George A Romero has much to answer for. Aside from the horde of zombie movies that have shuffled in the wake of his most significant works, Night Of The Living Dead and Dawn Of The Dead, we’ve seen a minor influx of similarly themed video games, from the Resident Evil series to Valve’s Left 4 Dead.
2006’s Dead Rising was one of the few zombie games to tap into the darkly subversive humour of Romero’s seminal films, however, and its combination of open-world exploration and anarchic zombie battering made it one of the Xbox 360‘s most memorable early releases.
Dead Rising 2 continues the first game’s obsession with improvised weaponry and unlikely deaths, with its new protagonist, motocross rider Chuck Greene, capable of beating the walking dead into a bloody pulp with blunt instruments including guitars, park benches and power drills.
In an added twist, the everyday weapons that afforded protection in the first game are joined by a new combination system, which allows items to be cobbled together to create hybrid weapons with deathly potential.
Early on, you’re shown how to combine a bag of nails with a baseball bat to create a deadly zombie-mashing cudgel, while in later scenarios it’s possible to concoct outlandish weapons from chainsaws and an oar, or a hand grenade and a football.
The game’s objectives have also become more involved. While the duration in which you have to survive remains at 72 hours, there are more objectives to be fulfilled. Chuck’s daughter is in thrall to the zombies’ virus, and it’s only through regular injections of the drug Zombrex that she can remain in her normal state.
Unfortunately, Zombrex isn’t cheap, and Chuck is forced to either search for the stuff in the game’s undead-filled environment, or purchase it using cash found dotted around the map or earned in Dead Rising 2‘s online mode.
Then there’s the task of clearing Chuck’s name. Accused of deliberately unleashing the zombie horde on Fortune City, Chuck must find out who and why he’s been framed before the army show up.
While all this is going on, there are the hapless residents to save. Running around Fortune City, you’ll either hear desperate cries for help, or receive text messages informing you of nearby survivors for you to rescue. Although rescuing survivors is an optional part of the game, it’s also perhaps its most satisfying, and successfully dragging, say, an old lady back through a shuffling gaggle of zombies to your safe house instils a genuine sense of achievement.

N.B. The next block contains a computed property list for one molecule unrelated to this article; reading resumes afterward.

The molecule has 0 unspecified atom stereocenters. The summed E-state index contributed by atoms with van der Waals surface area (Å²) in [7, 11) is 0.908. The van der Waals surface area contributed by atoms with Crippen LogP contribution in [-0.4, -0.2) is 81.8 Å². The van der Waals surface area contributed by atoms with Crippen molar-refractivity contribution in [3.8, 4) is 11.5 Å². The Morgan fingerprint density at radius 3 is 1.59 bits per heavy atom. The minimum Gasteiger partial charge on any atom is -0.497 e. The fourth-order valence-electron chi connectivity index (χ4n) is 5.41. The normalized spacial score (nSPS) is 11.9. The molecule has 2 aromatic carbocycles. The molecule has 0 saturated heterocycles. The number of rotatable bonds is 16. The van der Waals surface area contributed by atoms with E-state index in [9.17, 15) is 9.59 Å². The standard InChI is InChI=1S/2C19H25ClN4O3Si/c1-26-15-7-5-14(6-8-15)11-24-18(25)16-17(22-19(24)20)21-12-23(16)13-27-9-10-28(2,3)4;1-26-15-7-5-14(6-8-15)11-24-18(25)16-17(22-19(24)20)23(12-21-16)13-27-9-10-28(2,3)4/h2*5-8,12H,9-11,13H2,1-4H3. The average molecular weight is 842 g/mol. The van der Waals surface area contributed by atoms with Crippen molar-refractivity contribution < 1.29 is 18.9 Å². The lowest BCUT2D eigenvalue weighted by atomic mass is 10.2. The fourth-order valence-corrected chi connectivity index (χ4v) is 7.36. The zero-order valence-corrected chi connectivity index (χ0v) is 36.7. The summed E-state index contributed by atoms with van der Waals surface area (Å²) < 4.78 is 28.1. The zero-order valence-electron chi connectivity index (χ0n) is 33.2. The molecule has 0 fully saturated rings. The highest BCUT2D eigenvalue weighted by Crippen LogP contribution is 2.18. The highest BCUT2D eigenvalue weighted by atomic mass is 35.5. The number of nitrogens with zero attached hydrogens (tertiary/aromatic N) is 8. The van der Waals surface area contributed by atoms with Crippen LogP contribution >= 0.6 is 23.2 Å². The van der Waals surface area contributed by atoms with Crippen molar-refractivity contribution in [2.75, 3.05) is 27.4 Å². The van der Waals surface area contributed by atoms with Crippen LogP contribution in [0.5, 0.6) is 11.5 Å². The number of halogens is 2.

Combat, too, is enjoyably simplistic and gleefully messy. In the short-term, there’s a huge amount of fun to be derived from just experimenting with the hundreds of items dotted around the map. Is a giant foam hand better for pummelling a zombie to death than a shampoo bottle? Just how effective is a cordless power drill for despatching the undead? Finding out the answers to these questions provides much of Dead Rising 2‘s initial appeal.
There are, however, a few flaws. Loading times are frequent and lengthy, and the early stages of the game feel disjointed as a result. All you want to do is get out of the safe house and get on with the task at hand, but it often feels as though the game’s loading times and cut scenes hold you back.
The extreme difficulty of the first game is similarly in evidence. And while Dead Rising 2‘s army of walking dead are slow, the weight of numbers inevitably takes its toll. Find yourself in the wrong place and holding the wrong weapon, and it’s curtains for Chuck in short order.
The fact that weapons degrade over time only adds to the tension, and the sudden loss of a singularly effective zombie-slaughtering device can prove immensely frustrating.
And with save points often spread quite far apart across Fortune City’s map, death can often result in lengthy journeys and missions having to be repeated from scratch.
The response to this, of course, would be that you have to treat the game with the respect it deserves. As funny and quirky as its script and arsenal of weapons makes it appear, Dead Rising 2‘s missions require more forethought than is at first apparent, and learning the layout of its locations is vital to success.
Despite its niggles and frustrations, Dead Rising 2 is nevertheless a compelling and entertaining. Its drop-in, drop out co-op gameplay and multiplayer mode, in which four players slay zombies for cash in a reality TV show, add extra longevity to an already lengthy and absorbing game.
A worthy successor to the original Dead Rising, it’s perhaps the only game you’ll play this year where you get to kill a zombie with a bottle of beer and a hard hat. George A Romero would be proud.
Dead Rising 2 is out now and available from the Den Of Geek Store.